“Because I’m so threatening,” Winters joked after handing the box to the guard and asking him to deliver it to Archbishop Charles J. Chaput.

Winters was fired June 22 as director of religious education at Waldron Mercy Academy in Merion for being in a same-sex marriage, something she told the school about when she was hired eight years ago.






Crowded Field of Online News Sites Focuses on Education Issues National and Local Outlets Providing a Wealth of Specialized Content Education Week


Joshua P. Starr considers himself a big consumer of news about education. The veteran educator and former superintendent has had a lot more content available to peruse lately.

The past two years or so have seen a boom in online news outlets covering education. New local and national sites are focusing exclusively on the subject; general-interest sites have education beat reporters or otherwise include K-12 issues in their mix.

“I happen to be a pretty avid reader of a lot of those things,” said Mr. Starr, who was in the news himself in February after he and the Montgomery County, Md., school board failed to come to terms on renewing his contract as district chief.

He rattled off a few news sources he checks regularly, including some that fit the definition of new, some that are decidedly old-school, and others that fall somewhere in the middle: Education Post, The Hechinger Report, Politico Morning Education, The Washington Post’s Answer Sheet blog, and Education Week.

He also checks a number of other blogs, print publications, and news “aggregators,” which are sites such as Real Clear Education that link to articles from a variety of sources.


Sidebar listing online education news sites (Ed Week)





Some Online Sites May Blur News, Advocacy Line Education Week


While many of the new generation of online sites dedicating resources to education reporting are bona fide news operations, others arguably blur the line between news and advocacy.

One of the newest, The Seventy Four, co-founded by former CNN anchor Campbell Brown, immediately stoked that debate, in part because Ms. Brown is already a bit of a lightning rod for her backing of legal efforts to end teacher tenure in New York state.

When The Seventy Four (named for the country’s 74 million children under the age of 18) was launched in July, Ms. Brown wrote an essay arguing that advocacy and straight-news journalism are not incompatible.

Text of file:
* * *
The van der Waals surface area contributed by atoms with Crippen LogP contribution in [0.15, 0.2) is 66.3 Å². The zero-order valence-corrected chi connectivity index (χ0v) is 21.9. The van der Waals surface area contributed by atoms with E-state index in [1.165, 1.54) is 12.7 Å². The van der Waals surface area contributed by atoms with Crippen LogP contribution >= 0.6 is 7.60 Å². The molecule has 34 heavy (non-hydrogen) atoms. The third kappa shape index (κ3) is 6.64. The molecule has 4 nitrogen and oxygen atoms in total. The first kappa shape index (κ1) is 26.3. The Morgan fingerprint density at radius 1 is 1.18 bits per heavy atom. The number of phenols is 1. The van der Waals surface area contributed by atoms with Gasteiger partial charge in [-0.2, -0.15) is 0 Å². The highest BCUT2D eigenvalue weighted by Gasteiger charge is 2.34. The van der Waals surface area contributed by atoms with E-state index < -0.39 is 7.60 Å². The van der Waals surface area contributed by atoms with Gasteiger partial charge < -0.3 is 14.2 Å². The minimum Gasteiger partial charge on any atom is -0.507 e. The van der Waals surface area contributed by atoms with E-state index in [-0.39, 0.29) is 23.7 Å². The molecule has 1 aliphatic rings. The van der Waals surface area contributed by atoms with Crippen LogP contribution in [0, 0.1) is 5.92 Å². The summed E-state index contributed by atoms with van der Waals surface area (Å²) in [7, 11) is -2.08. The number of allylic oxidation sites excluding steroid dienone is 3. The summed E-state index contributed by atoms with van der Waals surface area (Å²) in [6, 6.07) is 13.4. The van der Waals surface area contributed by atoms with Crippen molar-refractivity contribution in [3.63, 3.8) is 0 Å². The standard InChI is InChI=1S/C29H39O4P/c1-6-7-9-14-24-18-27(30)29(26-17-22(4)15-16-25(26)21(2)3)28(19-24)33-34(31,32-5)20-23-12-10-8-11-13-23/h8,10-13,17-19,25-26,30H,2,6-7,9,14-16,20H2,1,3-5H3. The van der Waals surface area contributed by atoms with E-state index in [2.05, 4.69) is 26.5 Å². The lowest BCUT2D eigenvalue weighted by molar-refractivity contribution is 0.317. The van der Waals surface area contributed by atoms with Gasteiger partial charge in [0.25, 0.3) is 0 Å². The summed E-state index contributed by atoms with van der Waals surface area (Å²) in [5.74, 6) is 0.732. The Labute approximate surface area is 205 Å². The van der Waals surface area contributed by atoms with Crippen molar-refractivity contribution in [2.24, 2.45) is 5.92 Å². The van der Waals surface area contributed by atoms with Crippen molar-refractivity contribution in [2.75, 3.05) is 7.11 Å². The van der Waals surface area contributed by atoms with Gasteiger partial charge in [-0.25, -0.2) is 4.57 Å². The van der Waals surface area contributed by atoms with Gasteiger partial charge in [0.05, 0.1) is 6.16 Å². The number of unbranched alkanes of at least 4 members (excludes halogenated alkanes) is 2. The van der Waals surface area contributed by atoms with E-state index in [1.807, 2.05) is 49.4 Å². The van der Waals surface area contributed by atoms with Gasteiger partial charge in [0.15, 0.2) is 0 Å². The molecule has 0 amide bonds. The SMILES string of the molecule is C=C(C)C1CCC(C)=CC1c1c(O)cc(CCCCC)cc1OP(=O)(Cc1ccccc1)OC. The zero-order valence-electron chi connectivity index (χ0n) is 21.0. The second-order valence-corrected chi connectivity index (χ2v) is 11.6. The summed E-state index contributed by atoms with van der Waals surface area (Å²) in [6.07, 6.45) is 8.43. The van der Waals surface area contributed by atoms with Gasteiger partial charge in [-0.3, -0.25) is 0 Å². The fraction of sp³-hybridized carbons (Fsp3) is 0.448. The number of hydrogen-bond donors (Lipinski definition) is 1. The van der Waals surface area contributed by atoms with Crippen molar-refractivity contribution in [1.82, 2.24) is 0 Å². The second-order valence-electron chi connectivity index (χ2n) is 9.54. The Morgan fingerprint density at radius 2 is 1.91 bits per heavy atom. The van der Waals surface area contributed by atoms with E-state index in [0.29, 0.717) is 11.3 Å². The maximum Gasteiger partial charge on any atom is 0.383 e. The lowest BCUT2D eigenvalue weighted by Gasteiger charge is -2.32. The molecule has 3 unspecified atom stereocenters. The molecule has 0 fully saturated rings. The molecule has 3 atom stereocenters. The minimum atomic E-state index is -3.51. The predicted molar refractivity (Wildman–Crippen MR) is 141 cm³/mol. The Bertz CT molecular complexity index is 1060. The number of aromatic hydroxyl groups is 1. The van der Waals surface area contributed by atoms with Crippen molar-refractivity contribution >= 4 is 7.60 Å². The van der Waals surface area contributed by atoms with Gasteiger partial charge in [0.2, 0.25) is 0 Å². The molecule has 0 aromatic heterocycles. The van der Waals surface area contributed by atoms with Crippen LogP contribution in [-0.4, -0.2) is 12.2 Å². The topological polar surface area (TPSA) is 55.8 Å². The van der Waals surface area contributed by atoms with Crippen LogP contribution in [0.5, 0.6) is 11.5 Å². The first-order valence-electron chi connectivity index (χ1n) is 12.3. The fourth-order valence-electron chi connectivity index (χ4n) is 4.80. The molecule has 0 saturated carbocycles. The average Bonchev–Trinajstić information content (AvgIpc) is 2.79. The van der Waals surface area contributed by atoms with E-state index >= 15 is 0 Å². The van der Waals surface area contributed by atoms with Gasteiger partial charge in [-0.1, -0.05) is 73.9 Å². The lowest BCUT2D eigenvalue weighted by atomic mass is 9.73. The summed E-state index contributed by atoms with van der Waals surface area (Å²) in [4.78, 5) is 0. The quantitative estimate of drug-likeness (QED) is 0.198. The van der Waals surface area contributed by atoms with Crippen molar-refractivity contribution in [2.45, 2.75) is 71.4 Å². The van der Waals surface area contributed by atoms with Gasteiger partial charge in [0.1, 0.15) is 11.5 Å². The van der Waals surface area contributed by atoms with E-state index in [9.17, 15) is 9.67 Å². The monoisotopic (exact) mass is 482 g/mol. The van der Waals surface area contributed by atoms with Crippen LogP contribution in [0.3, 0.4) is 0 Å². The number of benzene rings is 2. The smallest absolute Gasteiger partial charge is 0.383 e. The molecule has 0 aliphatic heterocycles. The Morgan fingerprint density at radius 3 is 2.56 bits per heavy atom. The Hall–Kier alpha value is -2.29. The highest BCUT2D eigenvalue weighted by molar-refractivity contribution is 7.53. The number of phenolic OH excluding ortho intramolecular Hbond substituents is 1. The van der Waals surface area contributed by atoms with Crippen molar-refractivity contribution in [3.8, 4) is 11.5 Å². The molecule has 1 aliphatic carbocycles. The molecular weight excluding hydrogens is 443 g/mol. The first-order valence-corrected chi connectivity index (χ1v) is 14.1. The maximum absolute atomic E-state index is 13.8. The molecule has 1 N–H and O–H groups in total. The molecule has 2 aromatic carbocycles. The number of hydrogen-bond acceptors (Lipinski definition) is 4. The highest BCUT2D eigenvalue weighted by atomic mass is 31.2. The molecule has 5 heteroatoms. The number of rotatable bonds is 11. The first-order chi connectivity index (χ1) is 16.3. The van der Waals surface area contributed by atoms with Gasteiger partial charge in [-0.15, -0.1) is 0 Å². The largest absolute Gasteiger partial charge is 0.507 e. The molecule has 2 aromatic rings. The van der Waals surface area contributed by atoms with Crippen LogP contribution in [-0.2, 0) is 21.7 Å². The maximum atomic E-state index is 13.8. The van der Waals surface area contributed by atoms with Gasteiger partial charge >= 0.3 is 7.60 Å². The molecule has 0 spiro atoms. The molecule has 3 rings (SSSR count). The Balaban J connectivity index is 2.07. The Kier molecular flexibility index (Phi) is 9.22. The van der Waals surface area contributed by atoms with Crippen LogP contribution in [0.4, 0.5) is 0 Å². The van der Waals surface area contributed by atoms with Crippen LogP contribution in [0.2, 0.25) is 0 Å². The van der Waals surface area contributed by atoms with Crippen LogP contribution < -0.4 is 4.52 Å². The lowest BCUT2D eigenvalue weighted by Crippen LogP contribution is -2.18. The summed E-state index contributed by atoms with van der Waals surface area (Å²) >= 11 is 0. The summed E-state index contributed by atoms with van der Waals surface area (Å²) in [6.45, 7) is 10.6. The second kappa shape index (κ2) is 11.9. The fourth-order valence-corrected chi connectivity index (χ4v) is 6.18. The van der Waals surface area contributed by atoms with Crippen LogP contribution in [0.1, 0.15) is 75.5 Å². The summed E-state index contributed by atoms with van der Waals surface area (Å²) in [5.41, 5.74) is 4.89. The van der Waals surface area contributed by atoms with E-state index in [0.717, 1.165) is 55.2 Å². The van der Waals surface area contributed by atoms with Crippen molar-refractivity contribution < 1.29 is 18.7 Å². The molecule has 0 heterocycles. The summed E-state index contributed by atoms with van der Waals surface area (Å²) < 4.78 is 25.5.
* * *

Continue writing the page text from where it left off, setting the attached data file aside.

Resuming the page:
“I have learned that not every story has two sides,” Ms. Brown said in the essay. “We will fiercely challenge those forces within the education establishment who impede innovation in our schools and who protect and defend inequality and institutional failure.”

In an interview, Ms. Brown said she views The Seventy Four as a news site, with a handful of young reporters writing news and features, while opinion has its own section.

“This isn’t a vanity project,” said Ms. Brown, who is the editor-in-chief of The Seventy Four. “I think what people need to do is separate me from the news site.”

LynNell Hancock, a professor at the Columbia University Graduate School of Journalism, said the site must prove itself as an independent, unbiased news organization.

Ms. Brown’s “own well-financed advocacy work so far has been narrowly focused more or less around a single issue—dismantling contract protections for teachers,” Ms. Hancock said. “It’s natural to expect this venture will be used to promote her views. So we’ll all be reading with interest to see if the coverage here will rise above.”





When education officials talk, no one understands. Here are 4 phrases decoded Bangor (ME) Daily News


When it comes to education, there is no lack of public opinion. Since virtually everyone has had some significant experience in the classroom, we have also formed our own opinions on education. These opinions are built from our own unique vantage point and often vary widely.

However, agreement can be found on one front: There is no lack of jargon in education. Chances are, unless you are a teacher, support staff or administrator, you find the jargon unnecessary and confusing.

As we sit on the precipice of significant educational reform, it is important for the public to know what Maine educators are talking about: What is proficiency-based learning? How does standards-based reporting work? What is the controversy surrounding the Common Core? What is RTI, and what do all of those other acronyms stand for? What is involved in the new teacher effectiveness legislation?

Here is a “reader’s digest” version of educational reform efforts that are underway in our schools and in the news.




Would Chinese-style education work on British kids?

BBC Magazine


The Chinese education system – with its long school days and tough discipline – tops global league tables. But how did British pupils cope when five Chinese teachers took over part of their Hampshire school?

For the BBC documentary Are Our Kids Tough Enough? Chinese School, an experiment was carried out at the Bohunt School in Liphook. Fifty children in year nine had to live under a completely different regime – one run by Chinese teachers.

For four weeks, they wore a special uniform and started the school day at 07:00. Once a week there was a pledge to the flag. Lessons were focused on note-taking and repetition. Group exercise was undertaken. The pupils had to clean their own classrooms. There were two meal breaks in a 12-hour day. (London Independent) (London Times)












USOE Calendar



UEN News



August 6:

Utah State Board of Education meeting

3 p.m., 250 E 500 South, Salt Lake City



August 7:

Utah State Board of Education meeting

8 a.m., 250 E 500 South, Salt Lake City



August 13:

Utah State Charter School Board meeting

250 E 500 South, Salt Lake City



August 18:

Executive Appropriations Committee meeting

2 p.m., 445 State Capitol



August 19:

Education Interim Committee meeting

8:30 a.m., 30 House Building



August 27:

Charter School Funding Task Force meeting

1 p.m., 210 Senate Building